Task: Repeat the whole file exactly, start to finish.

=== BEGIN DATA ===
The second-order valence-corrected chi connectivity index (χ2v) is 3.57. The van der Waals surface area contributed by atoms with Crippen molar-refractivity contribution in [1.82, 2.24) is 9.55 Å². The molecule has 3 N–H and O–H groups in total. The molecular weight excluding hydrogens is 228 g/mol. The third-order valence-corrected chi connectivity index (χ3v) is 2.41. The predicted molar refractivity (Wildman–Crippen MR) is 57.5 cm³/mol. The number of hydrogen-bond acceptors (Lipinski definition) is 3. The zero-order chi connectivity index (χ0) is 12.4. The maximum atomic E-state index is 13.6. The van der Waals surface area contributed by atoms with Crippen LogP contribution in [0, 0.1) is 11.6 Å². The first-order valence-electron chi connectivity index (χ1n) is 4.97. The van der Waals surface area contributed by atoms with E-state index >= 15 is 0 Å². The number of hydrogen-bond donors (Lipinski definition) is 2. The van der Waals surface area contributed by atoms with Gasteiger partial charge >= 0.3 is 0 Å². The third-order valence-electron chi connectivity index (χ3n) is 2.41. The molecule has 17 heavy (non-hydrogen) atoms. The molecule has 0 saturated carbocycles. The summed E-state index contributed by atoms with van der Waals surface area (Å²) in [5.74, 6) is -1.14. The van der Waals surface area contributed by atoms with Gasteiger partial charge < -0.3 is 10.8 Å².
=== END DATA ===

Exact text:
The second-order valence-corrected chi connectivity index (χ2v) is 3.57. The van der Waals surface area contributed by atoms with Crippen molar-refractivity contribution in [1.82, 2.24) is 9.55 Å². The molecule has 3 N–H and O–H groups in total. The molecular weight excluding hydrogens is 228 g/mol. The third-order valence-corrected chi connectivity index (χ3v) is 2.41. The predicted molar refractivity (Wildman–Crippen MR) is 57.5 cm³/mol. The number of hydrogen-bond acceptors (Lipinski definition) is 3. The zero-order chi connectivity index (χ0) is 12.4. The maximum atomic E-state index is 13.6. The van der Waals surface area contributed by atoms with Crippen LogP contribution in [0, 0.1) is 11.6 Å². The first-order valence-electron chi connectivity index (χ1n) is 4.97. The van der Waals surface area contributed by atoms with E-state index >= 15 is 0 Å². The number of hydrogen-bond donors (Lipinski definition) is 2. The van der Waals surface area contributed by atoms with Gasteiger partial charge >= 0.3 is 0 Å². The third-order valence-electron chi connectivity index (χ3n) is 2.41. The molecule has 17 heavy (non-hydrogen) atoms. The molecule has 0 saturated carbocycles. The summed E-state index contributed by atoms with van der Waals surface area (Å²) in [5.74, 6) is -1.14. The van der Waals surface area contributed by atoms with Gasteiger partial charge < -0.3 is 10.8 Å².